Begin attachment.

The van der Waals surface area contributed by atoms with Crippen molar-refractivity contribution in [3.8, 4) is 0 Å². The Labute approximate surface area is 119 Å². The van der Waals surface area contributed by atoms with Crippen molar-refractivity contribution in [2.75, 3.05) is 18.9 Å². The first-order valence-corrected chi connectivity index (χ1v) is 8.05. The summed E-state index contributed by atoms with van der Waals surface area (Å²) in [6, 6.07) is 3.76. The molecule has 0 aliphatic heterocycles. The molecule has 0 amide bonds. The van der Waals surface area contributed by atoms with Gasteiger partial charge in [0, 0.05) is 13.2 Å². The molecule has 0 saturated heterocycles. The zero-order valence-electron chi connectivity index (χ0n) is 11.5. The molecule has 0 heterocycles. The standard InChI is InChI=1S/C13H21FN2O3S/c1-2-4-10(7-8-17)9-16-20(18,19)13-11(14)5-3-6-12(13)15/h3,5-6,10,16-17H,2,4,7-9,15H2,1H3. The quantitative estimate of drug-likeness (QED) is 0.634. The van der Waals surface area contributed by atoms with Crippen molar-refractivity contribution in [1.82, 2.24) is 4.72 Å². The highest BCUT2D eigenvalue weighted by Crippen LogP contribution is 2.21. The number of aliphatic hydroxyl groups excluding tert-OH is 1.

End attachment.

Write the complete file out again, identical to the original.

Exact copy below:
The van der Waals surface area contributed by atoms with Crippen molar-refractivity contribution in [3.8, 4) is 0 Å². The Labute approximate surface area is 119 Å². The van der Waals surface area contributed by atoms with Crippen molar-refractivity contribution in [2.75, 3.05) is 18.9 Å². The first-order valence-corrected chi connectivity index (χ1v) is 8.05. The summed E-state index contributed by atoms with van der Waals surface area (Å²) in [6, 6.07) is 3.76. The molecule has 0 aliphatic heterocycles. The molecule has 0 amide bonds. The van der Waals surface area contributed by atoms with Gasteiger partial charge in [0, 0.05) is 13.2 Å². The molecule has 0 saturated heterocycles. The zero-order valence-electron chi connectivity index (χ0n) is 11.5. The molecule has 0 heterocycles. The standard InChI is InChI=1S/C13H21FN2O3S/c1-2-4-10(7-8-17)9-16-20(18,19)13-11(14)5-3-6-12(13)15/h3,5-6,10,16-17H,2,4,7-9,15H2,1H3. The quantitative estimate of drug-likeness (QED) is 0.634. The van der Waals surface area contributed by atoms with Crippen molar-refractivity contribution in [1.82, 2.24) is 4.72 Å². The highest BCUT2D eigenvalue weighted by Crippen LogP contribution is 2.21. The number of aliphatic hydroxyl groups excluding tert-OH is 1.